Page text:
(Note: This post was originally written for my church's newsletter.)
“O come, o come, Emmanuel, and ransom captive Israel…” -Traditional Advent Hymn
“[Jesus said,] Peace I leave with you. I do not give to you as the world gives.” -John 14:27
During Advent this year, our church will be exploring the idea of peace. It seems a fitting theme because in the build up to Christmas we often hear the message “Peace on Earth” in carols and cards echoing the message of the angels that first Christmas night. It is also a time of year where we seem to more acutely desire peace in our lives … and perhaps are more aware of where peace is lacking in our lives.
There are many things that can steal peace from our lives: worries about the state of the world; disappointment in ourselves; injustice to ourselves or a loved one. And many of us have likely seen/imagined/lived scenarios of doing everything we can to make sure Christmas is peaceful and perfect, only to have the day disappoint.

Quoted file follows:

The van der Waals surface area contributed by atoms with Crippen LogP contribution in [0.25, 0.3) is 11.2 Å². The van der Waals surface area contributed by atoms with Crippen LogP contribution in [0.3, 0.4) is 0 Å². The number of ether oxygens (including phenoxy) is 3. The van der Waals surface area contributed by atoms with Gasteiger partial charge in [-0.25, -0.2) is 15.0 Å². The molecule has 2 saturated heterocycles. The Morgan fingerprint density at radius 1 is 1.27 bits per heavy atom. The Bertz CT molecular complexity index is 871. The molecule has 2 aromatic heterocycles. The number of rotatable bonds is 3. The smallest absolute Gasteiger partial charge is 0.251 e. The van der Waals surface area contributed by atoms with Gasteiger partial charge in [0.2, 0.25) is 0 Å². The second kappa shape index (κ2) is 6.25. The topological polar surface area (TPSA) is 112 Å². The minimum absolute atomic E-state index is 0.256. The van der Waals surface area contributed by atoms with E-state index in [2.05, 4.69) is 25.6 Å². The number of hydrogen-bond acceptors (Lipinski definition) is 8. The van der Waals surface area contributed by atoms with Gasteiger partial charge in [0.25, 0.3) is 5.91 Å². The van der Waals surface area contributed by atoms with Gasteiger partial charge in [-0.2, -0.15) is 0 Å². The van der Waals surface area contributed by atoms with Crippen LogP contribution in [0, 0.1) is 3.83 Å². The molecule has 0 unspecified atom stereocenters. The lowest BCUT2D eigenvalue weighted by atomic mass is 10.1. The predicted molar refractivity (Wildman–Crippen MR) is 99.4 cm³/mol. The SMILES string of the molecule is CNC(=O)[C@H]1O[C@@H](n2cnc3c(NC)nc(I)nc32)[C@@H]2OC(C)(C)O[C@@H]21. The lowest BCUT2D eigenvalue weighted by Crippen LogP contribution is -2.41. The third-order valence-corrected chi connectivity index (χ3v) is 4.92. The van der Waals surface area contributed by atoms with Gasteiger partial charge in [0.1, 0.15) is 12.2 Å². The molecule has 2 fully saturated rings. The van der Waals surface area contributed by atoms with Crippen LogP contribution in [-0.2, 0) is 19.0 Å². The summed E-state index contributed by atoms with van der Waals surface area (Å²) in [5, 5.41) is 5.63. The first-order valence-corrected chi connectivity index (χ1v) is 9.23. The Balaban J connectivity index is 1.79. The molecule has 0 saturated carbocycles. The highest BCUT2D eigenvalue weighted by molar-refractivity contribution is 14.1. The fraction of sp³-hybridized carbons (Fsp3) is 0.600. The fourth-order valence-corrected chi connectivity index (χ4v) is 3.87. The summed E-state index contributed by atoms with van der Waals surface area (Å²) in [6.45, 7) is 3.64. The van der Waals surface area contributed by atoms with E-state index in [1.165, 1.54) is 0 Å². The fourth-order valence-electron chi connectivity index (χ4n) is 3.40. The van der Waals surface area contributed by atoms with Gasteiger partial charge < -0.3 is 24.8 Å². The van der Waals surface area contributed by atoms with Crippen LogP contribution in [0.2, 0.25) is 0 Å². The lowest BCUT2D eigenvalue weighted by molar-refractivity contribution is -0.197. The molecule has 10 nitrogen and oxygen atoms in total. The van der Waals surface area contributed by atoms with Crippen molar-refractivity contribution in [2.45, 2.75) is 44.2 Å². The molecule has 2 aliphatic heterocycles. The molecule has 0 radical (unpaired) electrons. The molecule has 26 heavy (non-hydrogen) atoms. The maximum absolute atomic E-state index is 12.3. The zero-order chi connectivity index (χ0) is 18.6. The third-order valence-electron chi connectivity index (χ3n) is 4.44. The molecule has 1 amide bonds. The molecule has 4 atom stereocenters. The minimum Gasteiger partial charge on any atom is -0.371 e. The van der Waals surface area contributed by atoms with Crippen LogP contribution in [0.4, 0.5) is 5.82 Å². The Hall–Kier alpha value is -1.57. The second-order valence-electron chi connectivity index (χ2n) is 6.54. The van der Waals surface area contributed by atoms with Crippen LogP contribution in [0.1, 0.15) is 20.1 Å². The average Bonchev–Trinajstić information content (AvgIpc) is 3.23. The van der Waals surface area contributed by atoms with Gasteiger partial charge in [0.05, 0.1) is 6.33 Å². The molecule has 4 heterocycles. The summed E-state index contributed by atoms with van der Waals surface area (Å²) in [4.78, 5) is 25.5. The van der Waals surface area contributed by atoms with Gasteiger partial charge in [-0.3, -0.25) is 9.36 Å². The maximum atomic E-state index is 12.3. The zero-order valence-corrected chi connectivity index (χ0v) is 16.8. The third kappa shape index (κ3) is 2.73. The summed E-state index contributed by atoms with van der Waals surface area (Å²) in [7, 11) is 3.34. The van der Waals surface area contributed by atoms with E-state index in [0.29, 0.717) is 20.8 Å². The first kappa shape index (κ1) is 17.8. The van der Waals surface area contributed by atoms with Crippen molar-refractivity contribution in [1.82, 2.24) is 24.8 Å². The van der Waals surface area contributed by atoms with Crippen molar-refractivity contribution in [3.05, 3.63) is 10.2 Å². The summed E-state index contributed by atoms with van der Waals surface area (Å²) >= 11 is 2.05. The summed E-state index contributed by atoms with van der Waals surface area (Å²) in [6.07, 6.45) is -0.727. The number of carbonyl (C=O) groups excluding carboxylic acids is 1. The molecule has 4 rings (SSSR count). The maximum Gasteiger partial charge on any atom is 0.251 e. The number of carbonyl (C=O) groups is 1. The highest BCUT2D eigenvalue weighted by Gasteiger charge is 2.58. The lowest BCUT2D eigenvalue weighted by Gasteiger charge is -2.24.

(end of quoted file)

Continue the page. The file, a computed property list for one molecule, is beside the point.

What is this peace we hunger for this time of year? In English, we typically equate peace with an absence of something, as in we see peace where there is an absence of movement or an absence of violence. From a Biblical perspective, though, peace is something else. In much of the Bible, peace is mentioned using the Hebrew word “shalom.” Shalom expresses not an absence, but a presence, because it indicates a sense of wholeness. If I were to wish “shalom” to another person, I would be saying, “May you be fed and sheltered; may you be loved and may you rest without fear or worry.”
If peace is about presence, then it makes sense that we proclaim peace in Advent and Christmas, which are about anticipating and celebrating the presence of Jesus, the Messiah. Jesus promised to come and “ransom” us from those things that steal peace from us—fear, selfishness, hopelessness—and so we experience peace in those places where we find the presence of the Christ.
Ultimately, the peace we proclaim in Advent is not based on everything in our lives being right or still, but in the hope that Jesus chose to be present among us and continues to draw near to us and our world. It is a peace that the world cannot give. As the angels told the shepherds where to find Jesus that first Christmas, may we share that peace by pointing towards the places where we find Christ.
“This is my kingdom come.” -Imagine Dragons, “Demons”